John Pilger: `The Americans want Iraq's oil'
BY JOHN PILGER
[Speaking in Sydney, Australia, 30 Nov]:
Today, I am reminded of all the other great demonstrations that have happened around the world. At the end of September, I addressed 400,000 people in the centre of London. In Washington, there have been something like 200 demonstrations in the last couple of months. In Florence, a couple of weeks ago, the population of that city was doubled when up to a million people marched and demonstrated against the outrageous prospect of attacking Iraq.
And your being here today is so important. You are the democratic opposition in this country. Newspapers often categorise people into moderates and extremists. You are the moderates, the members of the Australian government are the extremists.
They have to be extreme to attack — unprovoked — a country that offers no threat to Australia, a country with whom Prime Minister John Howard's government is prepared to trade. Iraq is a nation held hostage to a medieval embargo, which has strengthened the grip of Saddam Hussein. The people of Iraq — 22 million of them — are young, more than half are children. Many of the rest are widows, vulnerable people. Many of those are suffering after a dozen years of one of the most vicious blockades of any society in modern history.
Five-billion dollars worth of humanitarian goods approved by the United Nations Security Council are currently kept “on hold” in New York by the United States, with Britain's backing. They include medicines, dialysis machines, agricultural equipment, fire-fighting equipment, infrastructure for schools and school books. All are being blocked by the US.
We hear much propaganda about how the regime in Iraq is starving its own people and denying them medicine. In fact, it is the other way round. Our governments — the Australian government, the US government and the British government — have contrived, if not conspired, to kill more people in Iraq than in many wars in my life time.
They want to attack Iraq for one reason only. The stated reason, that of concern about Iraq's “weapons of mass destruction” is repeated incessantly in the media; and yet the issue is false. It is a red herring.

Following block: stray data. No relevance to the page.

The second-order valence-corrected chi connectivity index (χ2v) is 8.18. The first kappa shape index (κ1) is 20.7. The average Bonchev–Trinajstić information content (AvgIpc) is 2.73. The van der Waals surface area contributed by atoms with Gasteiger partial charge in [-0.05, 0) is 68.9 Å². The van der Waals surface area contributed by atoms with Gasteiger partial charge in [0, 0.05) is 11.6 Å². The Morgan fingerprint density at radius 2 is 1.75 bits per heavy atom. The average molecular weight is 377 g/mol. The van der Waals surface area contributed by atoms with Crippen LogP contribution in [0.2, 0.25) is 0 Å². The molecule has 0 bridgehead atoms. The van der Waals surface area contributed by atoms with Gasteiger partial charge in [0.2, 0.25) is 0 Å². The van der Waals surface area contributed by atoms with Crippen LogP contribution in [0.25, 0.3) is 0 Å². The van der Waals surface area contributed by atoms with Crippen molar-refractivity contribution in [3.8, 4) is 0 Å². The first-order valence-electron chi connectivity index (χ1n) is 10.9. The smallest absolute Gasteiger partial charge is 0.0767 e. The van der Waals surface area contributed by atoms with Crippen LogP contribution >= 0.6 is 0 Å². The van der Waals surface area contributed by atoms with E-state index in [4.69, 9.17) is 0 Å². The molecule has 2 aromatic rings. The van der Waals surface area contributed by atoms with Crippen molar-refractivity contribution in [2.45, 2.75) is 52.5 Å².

Four years ago, the same Hans Blix who is leading the UN weapon inspectors back to Iraq said that 90-95% of Iraq's arsenal of chemical and biological weapons had been dealt with. There was not a country in the world that had been so comprehensively disarmed. The basic structure of Iraq's weapons-making industry had been destroyed; and that is what the inspectors are finding now. But the US has no intention of accepting that truth.
On November 20, Richard Perle, one of US President George Bush's closest advisers, told a British parliamentary committee that regardless of what the inspectors found, the US reserved the right to attack anyway.
The true reason why the US wants to attack Iraq is strategic control of a country that is of pivotal importance to the US. Iraq is the only oil producing country in the world that can increase its production. Oil is running out. In five to 10 years, oil production will decline by about 5 billion barrels of oil per day. According to the Council on Foreign Relations in Washington, Iraq is the only oil-producing country whose known reserves will increase. The Americans want that oil.
Saudi Arabia, the greatest oil source, is proving unreliable. Although a US oil protectorate, Saudi Arabia was the home of 15 of the alleged hijackers of September 11 and of al Qaeda. So Saudi Arabia is, in imperial thinking, unreliable.